YOU never know what you are going to come across in our
Up in far-flung north Moulsecoomb, just before UPA Brighton
peters out into countryside, there is a little spine of shops which
somehow has survived when other similar neighbourhood rows have
shrivelled and died.
There is Gully's Fish Bar, which has thrown in its lot with the
fortunes of Brighton and Hove Albion Football Club (Gully being the
Albion's somewhat pugnacious seagull mascot); there is a funeral
director's, run by Chris, a local lad who grew up on the estate,
and who is, as one of its own, hugely trusted; also a post office,
ruled by another formidable local family who seem to run the only
place in north-east Brighton empowered to renew your car tax. And
then, until recently, there was "Safe and Sorted".
Safe and Sorted was an excellent drop-in centre run by the YMCA,
which catered for young people who had fallen through the cracks of
standard structured youth-care. They were the kids who struggled at
school and struggled at home, often with low self-esteem and real
It was, as the name suggests, a rare place of safety for them,
where they would be welcomed, accepted, and listened to. A couple
of years ago, it featured on the TV programme Secret
Millionaire: the homeless man that they thought was being
filmed for a rehabilitation documentary turned out to be the bearer
of a cheque for £25,000. Niki, the resilient worker who ran the
scheme at the time, promptly burst into tears.
Sadly, some two years later (maybe because after the
programme, ironically, people thought it was safe?), it closed
through lack of funds.
WHAT was formerly Safe and Sorted is now a hairdresser's. But,
hey, any new business in a parish such as ours should be welcomed;
so, intrepidly, I thought I would visit it, and risk a three round
the back and sides, and a spiked-up front. The staff at Monroe's,
as it's called (its logo being the face of the eponymous Marilyn),
were friendly and welcoming.
After chatting for a while, I found that Safe and Sorted was
still making its presence felt: apparently, a few days before I
came in, they were expecting a delivery of hair dye, and, when
they opened the box, instead of peroxide they found dozens of
do-it-yourself testing kits for the STD chlamydia. I suggested that
they branch out, but they did not seem keen.
Then I found out what Monroe's was really here for. The
proprietor cares passionately about the victims of domestic
violence: she deliberately employs beauticians and hairdressers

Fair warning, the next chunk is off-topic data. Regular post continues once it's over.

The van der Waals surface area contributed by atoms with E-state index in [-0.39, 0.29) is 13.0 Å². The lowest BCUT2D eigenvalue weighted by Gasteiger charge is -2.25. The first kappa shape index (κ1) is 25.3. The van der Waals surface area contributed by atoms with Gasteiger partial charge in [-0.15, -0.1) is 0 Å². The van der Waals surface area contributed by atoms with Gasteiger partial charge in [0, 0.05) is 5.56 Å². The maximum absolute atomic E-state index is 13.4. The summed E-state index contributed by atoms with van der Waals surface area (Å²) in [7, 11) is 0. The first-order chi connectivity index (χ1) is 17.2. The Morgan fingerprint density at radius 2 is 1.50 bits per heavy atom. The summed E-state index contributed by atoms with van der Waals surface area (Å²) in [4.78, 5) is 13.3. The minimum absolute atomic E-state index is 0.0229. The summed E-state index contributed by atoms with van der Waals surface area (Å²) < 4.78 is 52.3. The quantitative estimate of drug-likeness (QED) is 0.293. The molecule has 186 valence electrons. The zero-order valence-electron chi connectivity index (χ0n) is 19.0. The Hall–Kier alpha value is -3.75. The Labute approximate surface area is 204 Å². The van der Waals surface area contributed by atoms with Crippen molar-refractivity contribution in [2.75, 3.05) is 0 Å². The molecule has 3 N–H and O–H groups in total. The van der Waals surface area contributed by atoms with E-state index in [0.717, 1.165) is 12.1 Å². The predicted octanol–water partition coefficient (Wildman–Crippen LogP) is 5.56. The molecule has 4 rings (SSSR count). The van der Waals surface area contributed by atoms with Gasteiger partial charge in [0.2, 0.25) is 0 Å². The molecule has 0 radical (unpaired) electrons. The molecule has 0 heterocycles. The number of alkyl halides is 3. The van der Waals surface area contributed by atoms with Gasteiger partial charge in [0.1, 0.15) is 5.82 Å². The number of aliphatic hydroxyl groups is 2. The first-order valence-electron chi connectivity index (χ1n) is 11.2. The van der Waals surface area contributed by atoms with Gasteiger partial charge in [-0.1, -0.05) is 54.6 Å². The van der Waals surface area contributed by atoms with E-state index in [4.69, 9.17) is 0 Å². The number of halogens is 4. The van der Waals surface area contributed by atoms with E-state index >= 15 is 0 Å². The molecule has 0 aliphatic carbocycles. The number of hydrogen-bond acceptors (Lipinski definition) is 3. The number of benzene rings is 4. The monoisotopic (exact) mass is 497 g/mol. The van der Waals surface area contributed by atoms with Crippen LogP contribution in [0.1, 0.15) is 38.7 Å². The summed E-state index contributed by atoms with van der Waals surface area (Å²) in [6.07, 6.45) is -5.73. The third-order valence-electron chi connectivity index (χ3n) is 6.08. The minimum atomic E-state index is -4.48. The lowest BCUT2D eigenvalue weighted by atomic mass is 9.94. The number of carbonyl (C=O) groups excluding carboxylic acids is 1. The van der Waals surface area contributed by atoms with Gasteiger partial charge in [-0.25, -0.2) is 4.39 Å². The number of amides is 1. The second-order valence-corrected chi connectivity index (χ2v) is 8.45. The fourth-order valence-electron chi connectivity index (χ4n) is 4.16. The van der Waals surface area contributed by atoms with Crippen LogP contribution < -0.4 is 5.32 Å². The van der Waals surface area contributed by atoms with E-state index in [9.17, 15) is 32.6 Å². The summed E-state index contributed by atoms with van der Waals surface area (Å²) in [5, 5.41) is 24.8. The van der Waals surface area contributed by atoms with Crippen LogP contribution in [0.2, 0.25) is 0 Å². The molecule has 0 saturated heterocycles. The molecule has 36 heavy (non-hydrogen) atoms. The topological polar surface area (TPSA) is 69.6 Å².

who try to build up the confidence of survivors who have escaped
abusive relationships, and who are trying to nerve themselves to
get back into the workplace.
In its own way, it is providing a service as valuable as - if
very different from - that of the previous residents of the
premises. I was hugely impressed, and will go back.
As I said, you never know what you are going to come across in
EVERY month for getting on for seven years now, I have gone to
an Alzheimer's Unit to conduct a eucharist. My latest visit was
moving and affecting, even though I was competing with Flog
It! on the television in the adjoining room.
Of the 15 or so residents ranged around me, about five responded
to the service - three of them (from memory, as I had forgotten the
song sheets) singing their hearts out, and one clapping along
(almost) in time to "And did those feet in ancient time". One or
two take communion, but most have blessings.
It is a scene that happens daily, up and down the country, and I
always feel it is one of the most important ways of fulfilling my
MIND you, getting into the unit is always a challenge. I book a
year's worth of dates in advance, and generally try to remember to
phone up in the morning to confirm. Nine times out of ten, though,
the office person is new, and, bless'em, hasn't a clue who I am.
When I say what I am doing, the response is bemused, but I am told
to come anyway.
The time before last, it was I who ended up bemused: I breezed
in, complete with do-it-yourself mass kit (at one time we included
candles and incense as sensory stimulants, but Health and Safety
saw those off), to be met by a nonplussed member of staff who,
despite the phone call, had no idea I was coming.
"Father John," she said forlornly, "I'm afraid you can't do your
service today: we've just organised a teddy bears' picnic." I
smiled sweetly, went home, and had a nice cup of tea. In
retrospect, I suppose I should have stayed and joined in, but I
confess to having been rather thrown. At least I now know where I
come in the occupational-therapy pecking order.
All together, now: "If you go down to the woods today. . ."
The Revd John Wall is Team Rector in the Moulsecoomb Team
Ministry in Brighton.